Peter Gray Meek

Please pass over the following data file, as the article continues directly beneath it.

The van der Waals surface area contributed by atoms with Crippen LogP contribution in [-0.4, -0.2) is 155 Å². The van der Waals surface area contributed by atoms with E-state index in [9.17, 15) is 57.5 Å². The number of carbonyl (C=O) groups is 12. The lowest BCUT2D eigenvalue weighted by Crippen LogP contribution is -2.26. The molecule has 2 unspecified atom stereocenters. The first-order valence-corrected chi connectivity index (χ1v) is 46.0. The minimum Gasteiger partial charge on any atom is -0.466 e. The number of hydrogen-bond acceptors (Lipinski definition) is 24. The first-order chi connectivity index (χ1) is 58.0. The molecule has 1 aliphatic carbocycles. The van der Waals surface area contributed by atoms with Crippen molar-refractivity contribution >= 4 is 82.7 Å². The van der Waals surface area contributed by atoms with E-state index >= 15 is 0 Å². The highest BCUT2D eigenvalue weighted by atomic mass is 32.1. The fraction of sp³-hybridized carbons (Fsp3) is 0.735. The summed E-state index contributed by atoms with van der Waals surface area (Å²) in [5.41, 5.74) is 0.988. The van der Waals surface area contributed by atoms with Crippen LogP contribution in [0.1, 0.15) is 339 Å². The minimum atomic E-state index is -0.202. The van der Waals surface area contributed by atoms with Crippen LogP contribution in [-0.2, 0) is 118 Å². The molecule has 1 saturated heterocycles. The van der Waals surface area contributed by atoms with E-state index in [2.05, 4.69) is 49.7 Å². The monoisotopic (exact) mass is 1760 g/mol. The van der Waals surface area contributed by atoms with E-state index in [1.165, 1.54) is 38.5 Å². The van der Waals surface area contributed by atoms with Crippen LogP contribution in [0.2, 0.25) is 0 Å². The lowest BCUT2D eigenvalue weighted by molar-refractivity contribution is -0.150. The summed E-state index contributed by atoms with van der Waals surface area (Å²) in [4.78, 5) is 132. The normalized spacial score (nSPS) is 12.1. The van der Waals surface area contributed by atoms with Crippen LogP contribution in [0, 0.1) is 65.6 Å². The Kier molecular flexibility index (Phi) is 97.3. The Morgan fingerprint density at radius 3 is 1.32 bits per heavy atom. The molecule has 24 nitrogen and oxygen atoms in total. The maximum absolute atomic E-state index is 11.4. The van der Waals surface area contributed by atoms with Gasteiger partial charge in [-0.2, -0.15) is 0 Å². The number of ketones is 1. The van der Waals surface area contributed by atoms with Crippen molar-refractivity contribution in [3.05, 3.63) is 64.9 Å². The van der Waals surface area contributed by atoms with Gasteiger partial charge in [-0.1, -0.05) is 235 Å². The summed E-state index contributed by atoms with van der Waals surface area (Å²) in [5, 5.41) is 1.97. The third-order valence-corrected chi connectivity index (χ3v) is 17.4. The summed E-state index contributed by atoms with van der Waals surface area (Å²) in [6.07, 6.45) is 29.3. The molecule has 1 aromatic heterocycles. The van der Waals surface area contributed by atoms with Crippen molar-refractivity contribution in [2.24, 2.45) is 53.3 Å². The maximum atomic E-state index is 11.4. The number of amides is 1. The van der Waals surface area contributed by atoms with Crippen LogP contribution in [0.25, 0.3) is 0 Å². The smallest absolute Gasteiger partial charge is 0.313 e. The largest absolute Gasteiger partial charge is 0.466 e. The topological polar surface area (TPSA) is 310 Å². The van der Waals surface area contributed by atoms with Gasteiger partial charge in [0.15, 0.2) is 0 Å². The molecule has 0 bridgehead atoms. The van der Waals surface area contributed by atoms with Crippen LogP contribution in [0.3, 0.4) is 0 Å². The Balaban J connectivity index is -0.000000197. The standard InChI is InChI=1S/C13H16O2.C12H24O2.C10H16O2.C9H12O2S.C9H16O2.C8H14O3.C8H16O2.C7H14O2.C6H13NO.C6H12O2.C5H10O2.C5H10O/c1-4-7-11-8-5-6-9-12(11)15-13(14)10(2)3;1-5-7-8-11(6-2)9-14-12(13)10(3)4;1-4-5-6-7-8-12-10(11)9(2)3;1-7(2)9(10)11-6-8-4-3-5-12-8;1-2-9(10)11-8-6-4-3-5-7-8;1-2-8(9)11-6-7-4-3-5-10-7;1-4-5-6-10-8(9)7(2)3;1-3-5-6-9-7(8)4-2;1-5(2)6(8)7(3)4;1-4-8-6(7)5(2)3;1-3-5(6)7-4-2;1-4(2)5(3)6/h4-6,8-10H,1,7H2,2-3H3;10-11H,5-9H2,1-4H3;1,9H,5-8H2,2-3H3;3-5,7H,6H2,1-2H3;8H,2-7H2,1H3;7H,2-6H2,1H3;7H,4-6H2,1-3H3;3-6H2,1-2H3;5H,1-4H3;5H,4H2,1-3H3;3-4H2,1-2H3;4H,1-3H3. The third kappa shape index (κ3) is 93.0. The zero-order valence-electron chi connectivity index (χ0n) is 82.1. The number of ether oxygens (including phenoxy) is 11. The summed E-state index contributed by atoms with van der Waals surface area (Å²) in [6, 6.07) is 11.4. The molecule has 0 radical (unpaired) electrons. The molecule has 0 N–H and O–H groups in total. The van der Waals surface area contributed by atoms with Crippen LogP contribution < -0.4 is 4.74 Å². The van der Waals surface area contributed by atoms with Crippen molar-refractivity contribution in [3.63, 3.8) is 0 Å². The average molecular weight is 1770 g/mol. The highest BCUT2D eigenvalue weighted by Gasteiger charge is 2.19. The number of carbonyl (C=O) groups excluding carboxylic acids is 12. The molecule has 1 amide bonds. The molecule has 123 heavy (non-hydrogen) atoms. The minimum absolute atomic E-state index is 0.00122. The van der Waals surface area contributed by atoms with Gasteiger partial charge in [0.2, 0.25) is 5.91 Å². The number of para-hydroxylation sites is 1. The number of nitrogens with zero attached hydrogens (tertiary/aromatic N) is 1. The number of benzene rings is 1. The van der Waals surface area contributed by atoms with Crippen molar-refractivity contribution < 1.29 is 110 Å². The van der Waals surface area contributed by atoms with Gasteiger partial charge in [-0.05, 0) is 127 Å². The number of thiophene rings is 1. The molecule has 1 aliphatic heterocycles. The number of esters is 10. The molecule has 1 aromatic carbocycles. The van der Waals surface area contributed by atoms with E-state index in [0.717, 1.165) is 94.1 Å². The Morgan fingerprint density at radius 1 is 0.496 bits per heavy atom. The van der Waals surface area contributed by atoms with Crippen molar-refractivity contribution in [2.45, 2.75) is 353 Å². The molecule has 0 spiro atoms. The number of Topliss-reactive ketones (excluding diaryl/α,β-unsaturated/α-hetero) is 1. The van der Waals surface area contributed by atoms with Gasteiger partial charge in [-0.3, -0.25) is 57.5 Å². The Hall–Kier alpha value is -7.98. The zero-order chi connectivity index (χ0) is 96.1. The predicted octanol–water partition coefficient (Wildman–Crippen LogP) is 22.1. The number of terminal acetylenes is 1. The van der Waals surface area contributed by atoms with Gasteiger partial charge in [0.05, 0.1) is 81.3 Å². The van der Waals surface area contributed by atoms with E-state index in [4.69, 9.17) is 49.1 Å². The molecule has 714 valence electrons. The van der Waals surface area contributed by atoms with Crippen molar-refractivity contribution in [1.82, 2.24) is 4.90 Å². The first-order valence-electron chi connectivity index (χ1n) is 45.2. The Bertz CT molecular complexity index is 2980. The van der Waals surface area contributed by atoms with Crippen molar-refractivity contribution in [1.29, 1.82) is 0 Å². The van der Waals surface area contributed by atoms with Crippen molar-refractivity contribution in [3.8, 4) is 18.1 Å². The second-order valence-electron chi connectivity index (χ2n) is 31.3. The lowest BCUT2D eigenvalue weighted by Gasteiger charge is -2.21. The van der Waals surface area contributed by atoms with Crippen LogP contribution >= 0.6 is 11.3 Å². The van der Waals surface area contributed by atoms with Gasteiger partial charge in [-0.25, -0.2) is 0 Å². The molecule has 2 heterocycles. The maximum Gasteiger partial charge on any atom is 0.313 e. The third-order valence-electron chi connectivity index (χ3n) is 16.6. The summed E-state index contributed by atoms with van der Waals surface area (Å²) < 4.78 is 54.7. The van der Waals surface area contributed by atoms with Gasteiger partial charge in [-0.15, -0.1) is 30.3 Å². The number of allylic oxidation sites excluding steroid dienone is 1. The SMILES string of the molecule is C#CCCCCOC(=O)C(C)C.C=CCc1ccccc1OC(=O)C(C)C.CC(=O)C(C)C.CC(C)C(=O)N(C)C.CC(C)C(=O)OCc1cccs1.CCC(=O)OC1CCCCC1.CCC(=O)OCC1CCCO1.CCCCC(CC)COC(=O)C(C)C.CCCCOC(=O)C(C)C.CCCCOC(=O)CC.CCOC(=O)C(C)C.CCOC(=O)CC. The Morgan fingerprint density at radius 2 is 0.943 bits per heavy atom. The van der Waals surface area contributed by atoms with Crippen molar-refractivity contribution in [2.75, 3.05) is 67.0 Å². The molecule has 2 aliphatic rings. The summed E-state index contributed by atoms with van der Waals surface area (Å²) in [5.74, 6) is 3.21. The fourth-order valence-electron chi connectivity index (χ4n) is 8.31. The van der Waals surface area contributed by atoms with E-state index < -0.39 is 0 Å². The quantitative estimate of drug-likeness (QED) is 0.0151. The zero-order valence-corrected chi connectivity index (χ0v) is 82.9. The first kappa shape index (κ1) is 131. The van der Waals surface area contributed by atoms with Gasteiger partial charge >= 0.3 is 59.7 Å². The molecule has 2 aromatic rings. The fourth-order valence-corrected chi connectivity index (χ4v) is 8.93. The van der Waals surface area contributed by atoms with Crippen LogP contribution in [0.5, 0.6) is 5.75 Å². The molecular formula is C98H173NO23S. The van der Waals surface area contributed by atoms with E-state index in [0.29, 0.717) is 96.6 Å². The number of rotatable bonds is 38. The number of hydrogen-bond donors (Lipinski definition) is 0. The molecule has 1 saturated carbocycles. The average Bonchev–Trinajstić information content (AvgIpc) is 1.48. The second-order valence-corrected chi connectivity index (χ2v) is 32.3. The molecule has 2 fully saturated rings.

The son of Reuben Heron and Mary Ann (Gray) Meek, born July 12, 1842, Patton township, Centre County; educated in public schools; school teacher in Lumber City, Clearfield County, 1855-1856; worked as a clerk; a farmer, and in 1861, Meek became junior editor of the Bellefonte Democratic Watchman, an anti-Lincoln administration paper, whose columns published weekly condemnations of the Union War effort and related political issues. Meek purchased a half share of the journal in 1862, and continued that tradition through 1865 becoming the staunchest “Copperhead” in the Commonwealth, a quest that found him arrested five times and jailed three, charged with “high treason” and “printing improper political matter.” Refusing to yield to government censorship, after the fifth occasion in 1865, he was imprisoned by Union soldiers at the military stockade in Harrisburg, freed only when he submitted his oath, assuring his presence at a subsequent trial. The war ended, the charges (which were never stated) were dropped, and Meek continued a successful publishing career, his principles intact. He was elected to the state House of Representatives in 1867, 1868, 1870, and 1871; secretary of the Democratic State Committee, 1872, 1882-84; unsuccessful bid for state Senate (state nominating convention) 1873-76, and congressional nomination, 1878; elected Chief Clerk of the House of Representatives, 1883; and state Senate, 1891-94; appointed by President Cleveland as Surveyor of the Port of Philadelphia; retired from public life to his newspaper publishing career and the Democratic Watchman. Peter Gray Meek passed away in Bellefonte, February 2, 1919. He married Susan Meek, daughter of George Meek of Ferguson Township, Centre County, 1862.